Preity Zinta’s unusual chimney-nest hairstyle in Farhan Akhtar’s Lakshya has captured the imagination of young working women across India. Till the other day, all those who sported buns and pony tails have suddenly got adventurous and are doing strange things to their hair. Never mind if they end up creating beehives, poodle-cuts and frizzies on their heads.
However, not many realise that much of what women carry on top of their heads was originally created way back in the 6th century BC — a product of the influence of Greek and Roman hair stylists. Even the intricate hair nets owe their origins to the same sources.
"Fortunately, specimens of hundreds of hair designs over the ages have been depicted in Indian sculpture and paintings," informs 62-year-old Bela Dutt, one of the most respected names in Indian hair styling. "I merely try to give my own interpretations to them."
In the spacious living room of her Mumbai house, Bela displays evidence of her hair-raising obsession on a marble table: assorted combs in wood, metal and ivory, hair tassels, hair festoons, hair nets, hair pins, hair knot -easers and lice removers.
Bela is most popular for her interpretation of the classical top knot. "Tie the hair a little high in the centre of the hair and make a large doughnut," she advises. "Then take a smaller doughnut and entwine false hair around it. Arrange the small doughnut exactly over the larger one."
For embellishments, she suggests placing jasmine garlands over the larger doughnut and a silver ornament on the smaller doughnut for added effect. In order to create the kind of beady dots seen on statue foreheads, she suggests twirling the front hair and fixing it with beeswax.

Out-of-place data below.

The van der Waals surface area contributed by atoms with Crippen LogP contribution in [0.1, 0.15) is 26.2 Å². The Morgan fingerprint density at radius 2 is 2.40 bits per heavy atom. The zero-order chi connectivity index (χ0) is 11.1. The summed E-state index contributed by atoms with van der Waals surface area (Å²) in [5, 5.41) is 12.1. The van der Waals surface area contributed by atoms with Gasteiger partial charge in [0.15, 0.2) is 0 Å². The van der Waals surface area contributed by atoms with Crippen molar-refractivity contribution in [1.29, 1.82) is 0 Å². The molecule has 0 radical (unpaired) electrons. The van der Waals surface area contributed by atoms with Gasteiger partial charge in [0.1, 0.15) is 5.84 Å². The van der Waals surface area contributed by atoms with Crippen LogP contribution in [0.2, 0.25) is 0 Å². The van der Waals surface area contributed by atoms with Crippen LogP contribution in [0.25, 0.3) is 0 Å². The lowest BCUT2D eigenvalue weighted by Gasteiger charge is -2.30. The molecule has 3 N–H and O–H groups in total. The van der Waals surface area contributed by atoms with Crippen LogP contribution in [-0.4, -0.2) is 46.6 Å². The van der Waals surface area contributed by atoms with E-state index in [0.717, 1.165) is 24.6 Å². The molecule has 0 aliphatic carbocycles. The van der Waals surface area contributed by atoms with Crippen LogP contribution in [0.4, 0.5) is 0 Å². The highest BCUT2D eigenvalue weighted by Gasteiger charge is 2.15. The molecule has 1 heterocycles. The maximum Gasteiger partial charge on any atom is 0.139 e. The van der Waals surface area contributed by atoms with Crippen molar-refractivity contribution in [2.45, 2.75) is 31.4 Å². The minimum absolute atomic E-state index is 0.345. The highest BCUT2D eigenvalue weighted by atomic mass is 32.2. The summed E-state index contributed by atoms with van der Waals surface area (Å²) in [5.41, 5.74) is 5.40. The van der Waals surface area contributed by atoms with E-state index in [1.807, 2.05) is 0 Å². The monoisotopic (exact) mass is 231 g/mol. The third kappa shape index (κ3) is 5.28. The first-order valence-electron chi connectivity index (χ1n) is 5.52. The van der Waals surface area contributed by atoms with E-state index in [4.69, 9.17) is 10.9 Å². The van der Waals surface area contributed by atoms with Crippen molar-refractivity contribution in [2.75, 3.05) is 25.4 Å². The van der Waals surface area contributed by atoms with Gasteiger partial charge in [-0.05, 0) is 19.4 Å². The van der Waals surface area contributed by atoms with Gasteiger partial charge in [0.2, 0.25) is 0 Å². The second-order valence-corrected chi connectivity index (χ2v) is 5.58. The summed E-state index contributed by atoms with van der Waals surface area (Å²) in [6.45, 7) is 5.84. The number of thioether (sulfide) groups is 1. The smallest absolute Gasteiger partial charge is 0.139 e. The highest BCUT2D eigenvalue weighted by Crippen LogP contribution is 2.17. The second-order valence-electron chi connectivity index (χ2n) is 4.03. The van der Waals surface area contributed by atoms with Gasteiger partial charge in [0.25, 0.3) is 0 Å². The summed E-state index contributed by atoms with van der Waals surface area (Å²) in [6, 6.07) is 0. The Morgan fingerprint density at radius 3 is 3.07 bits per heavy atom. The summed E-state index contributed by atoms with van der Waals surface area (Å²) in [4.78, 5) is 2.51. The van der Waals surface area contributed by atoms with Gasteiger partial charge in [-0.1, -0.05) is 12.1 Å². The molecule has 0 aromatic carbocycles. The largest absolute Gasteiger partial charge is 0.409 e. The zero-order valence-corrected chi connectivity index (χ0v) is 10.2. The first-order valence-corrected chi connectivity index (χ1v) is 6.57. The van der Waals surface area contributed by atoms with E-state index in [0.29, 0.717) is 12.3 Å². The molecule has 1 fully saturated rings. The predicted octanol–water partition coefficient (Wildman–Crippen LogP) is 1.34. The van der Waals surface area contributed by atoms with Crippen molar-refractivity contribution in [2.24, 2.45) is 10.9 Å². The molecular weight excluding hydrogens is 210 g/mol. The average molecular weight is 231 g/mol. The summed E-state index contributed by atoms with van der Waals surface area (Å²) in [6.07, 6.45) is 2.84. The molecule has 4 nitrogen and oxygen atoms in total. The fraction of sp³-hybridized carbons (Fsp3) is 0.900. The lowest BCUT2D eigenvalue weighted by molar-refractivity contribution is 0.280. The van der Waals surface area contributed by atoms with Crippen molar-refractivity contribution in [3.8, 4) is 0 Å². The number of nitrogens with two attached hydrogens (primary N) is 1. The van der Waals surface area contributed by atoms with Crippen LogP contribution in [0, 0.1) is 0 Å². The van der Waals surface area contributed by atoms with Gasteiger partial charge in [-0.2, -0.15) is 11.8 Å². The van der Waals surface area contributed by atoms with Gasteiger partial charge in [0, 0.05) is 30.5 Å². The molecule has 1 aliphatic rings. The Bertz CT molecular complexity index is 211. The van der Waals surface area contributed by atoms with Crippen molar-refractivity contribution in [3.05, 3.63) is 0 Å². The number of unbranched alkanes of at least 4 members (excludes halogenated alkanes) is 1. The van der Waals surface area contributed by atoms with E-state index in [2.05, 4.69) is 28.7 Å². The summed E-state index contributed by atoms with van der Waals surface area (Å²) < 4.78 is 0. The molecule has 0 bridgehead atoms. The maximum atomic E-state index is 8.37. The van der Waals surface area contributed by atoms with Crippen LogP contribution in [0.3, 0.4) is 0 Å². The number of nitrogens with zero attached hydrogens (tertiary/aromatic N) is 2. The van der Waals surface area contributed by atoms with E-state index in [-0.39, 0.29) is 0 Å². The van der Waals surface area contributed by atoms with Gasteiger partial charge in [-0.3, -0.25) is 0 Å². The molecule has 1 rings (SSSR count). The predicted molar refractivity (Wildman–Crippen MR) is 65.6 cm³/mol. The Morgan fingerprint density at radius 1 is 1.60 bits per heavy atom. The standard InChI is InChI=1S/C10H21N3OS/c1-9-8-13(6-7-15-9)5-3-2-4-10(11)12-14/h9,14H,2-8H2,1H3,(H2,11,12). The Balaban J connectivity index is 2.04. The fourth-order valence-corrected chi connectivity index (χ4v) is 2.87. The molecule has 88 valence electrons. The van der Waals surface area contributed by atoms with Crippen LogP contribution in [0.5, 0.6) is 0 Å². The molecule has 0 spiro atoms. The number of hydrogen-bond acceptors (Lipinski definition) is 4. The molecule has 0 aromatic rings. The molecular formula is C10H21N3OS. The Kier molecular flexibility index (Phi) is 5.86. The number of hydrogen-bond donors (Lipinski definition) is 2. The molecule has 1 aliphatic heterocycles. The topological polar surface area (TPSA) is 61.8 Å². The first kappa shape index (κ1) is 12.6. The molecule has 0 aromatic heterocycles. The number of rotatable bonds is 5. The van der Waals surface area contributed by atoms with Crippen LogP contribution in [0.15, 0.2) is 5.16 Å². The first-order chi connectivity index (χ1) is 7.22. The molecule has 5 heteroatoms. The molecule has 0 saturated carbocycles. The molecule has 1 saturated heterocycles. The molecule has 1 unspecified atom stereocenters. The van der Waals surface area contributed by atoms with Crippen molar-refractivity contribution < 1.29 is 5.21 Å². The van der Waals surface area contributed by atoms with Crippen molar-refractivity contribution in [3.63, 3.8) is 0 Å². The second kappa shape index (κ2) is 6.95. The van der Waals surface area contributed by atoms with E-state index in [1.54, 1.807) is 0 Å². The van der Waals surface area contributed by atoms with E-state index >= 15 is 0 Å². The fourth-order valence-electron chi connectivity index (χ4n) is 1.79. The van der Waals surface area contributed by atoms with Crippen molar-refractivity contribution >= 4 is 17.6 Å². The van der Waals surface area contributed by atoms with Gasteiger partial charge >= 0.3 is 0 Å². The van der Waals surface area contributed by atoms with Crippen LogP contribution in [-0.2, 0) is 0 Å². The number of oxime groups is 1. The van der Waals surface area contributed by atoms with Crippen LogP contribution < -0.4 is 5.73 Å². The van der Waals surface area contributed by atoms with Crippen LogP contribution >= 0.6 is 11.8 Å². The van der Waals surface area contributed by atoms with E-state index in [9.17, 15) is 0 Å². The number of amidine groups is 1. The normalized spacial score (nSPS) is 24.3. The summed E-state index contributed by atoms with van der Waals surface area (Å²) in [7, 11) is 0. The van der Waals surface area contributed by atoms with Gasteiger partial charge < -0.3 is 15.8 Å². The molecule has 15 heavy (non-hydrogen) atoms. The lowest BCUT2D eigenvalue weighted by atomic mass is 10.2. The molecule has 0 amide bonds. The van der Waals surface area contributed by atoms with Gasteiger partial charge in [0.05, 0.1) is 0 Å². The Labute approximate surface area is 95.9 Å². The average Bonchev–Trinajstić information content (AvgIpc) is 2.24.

Grass look: Hair smoothened (to give shine) is lifted to crown level and separated into three top knots in a triangular shape. This gives a central base section "to place some oasis", which is decorated with twisted willow, gentisa and bay grass. Each of the knots is secured by grips and smoothened with spray.
Wet look: Hair is gelled to create a wet look. Then triangular sections are lifted and twisted for a rope-like effect and secured by grips before being decorated with chrysanthemums, hyaci-nths and gentisa.
Hat trick: A hair piece is gelled, sprayed and dried, then sculpted into a hat shaped top knot and secured centrally by grips. Then small sections are taken around the head and twisted into fine rope-like strands, which are lifted up and into the hat, The rest of the hair is casually woven around hyacinths and delicately placed over the hat to give an asymmetric feel. Very fine wire is used to hold the flowers in place.
Much as these styles would seem avant garde by Indian standards, these conform to current trends of leaving the face exposed. (MF)